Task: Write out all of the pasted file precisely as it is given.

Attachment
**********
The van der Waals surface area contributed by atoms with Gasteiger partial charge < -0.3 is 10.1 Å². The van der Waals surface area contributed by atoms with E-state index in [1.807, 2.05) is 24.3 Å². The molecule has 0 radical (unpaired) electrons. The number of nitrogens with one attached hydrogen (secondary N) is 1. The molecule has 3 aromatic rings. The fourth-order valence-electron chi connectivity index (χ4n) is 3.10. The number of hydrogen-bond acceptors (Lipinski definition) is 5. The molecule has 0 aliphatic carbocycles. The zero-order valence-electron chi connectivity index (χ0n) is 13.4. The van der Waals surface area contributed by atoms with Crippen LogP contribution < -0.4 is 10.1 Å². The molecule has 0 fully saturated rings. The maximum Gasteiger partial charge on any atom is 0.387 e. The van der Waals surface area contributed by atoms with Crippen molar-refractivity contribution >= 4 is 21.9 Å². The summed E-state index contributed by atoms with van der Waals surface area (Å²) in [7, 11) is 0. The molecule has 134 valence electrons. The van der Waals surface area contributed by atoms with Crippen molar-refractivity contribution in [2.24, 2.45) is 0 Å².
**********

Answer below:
The van der Waals surface area contributed by atoms with Gasteiger partial charge < -0.3 is 10.1 Å². The van der Waals surface area contributed by atoms with E-state index in [1.807, 2.05) is 24.3 Å². The molecule has 0 radical (unpaired) electrons. The number of nitrogens with one attached hydrogen (secondary N) is 1. The molecule has 3 aromatic rings. The fourth-order valence-electron chi connectivity index (χ4n) is 3.10. The number of hydrogen-bond acceptors (Lipinski definition) is 5. The molecule has 0 aliphatic carbocycles. The zero-order valence-electron chi connectivity index (χ0n) is 13.4. The van der Waals surface area contributed by atoms with Crippen LogP contribution < -0.4 is 10.1 Å². The molecule has 0 fully saturated rings. The maximum Gasteiger partial charge on any atom is 0.387 e. The van der Waals surface area contributed by atoms with Crippen molar-refractivity contribution >= 4 is 21.9 Å². The summed E-state index contributed by atoms with van der Waals surface area (Å²) in [7, 11) is 0. The molecule has 134 valence electrons. The van der Waals surface area contributed by atoms with Crippen molar-refractivity contribution in [2.24, 2.45) is 0 Å².